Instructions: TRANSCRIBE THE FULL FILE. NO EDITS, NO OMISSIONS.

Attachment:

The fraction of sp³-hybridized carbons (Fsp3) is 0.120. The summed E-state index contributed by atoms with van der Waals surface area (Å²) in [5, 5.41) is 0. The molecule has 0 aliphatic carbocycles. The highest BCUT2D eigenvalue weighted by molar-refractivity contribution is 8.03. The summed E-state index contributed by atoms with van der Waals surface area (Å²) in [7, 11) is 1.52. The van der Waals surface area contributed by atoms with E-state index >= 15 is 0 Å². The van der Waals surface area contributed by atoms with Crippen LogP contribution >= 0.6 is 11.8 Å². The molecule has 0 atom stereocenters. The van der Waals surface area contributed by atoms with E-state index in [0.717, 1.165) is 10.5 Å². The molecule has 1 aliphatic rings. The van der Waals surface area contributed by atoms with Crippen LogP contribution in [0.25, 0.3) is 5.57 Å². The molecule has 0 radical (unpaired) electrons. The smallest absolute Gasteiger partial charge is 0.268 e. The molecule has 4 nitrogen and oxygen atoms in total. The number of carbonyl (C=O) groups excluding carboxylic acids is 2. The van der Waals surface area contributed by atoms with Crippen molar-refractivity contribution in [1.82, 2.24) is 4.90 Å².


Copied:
The fraction of sp³-hybridized carbons (Fsp3) is 0.120. The summed E-state index contributed by atoms with van der Waals surface area (Å²) in [5, 5.41) is 0. The molecule has 0 aliphatic carbocycles. The highest BCUT2D eigenvalue weighted by molar-refractivity contribution is 8.03. The summed E-state index contributed by atoms with van der Waals surface area (Å²) in [7, 11) is 1.52. The van der Waals surface area contributed by atoms with E-state index >= 15 is 0 Å². The van der Waals surface area contributed by atoms with Crippen LogP contribution >= 0.6 is 11.8 Å². The molecule has 0 atom stereocenters. The van der Waals surface area contributed by atoms with E-state index in [0.717, 1.165) is 10.5 Å². The molecule has 1 aliphatic rings. The van der Waals surface area contributed by atoms with Crippen LogP contribution in [0.25, 0.3) is 5.57 Å². The molecule has 0 radical (unpaired) electrons. The smallest absolute Gasteiger partial charge is 0.268 e. The molecule has 4 nitrogen and oxygen atoms in total. The number of carbonyl (C=O) groups excluding carboxylic acids is 2. The van der Waals surface area contributed by atoms with Crippen molar-refractivity contribution in [1.82, 2.24) is 4.90 Å².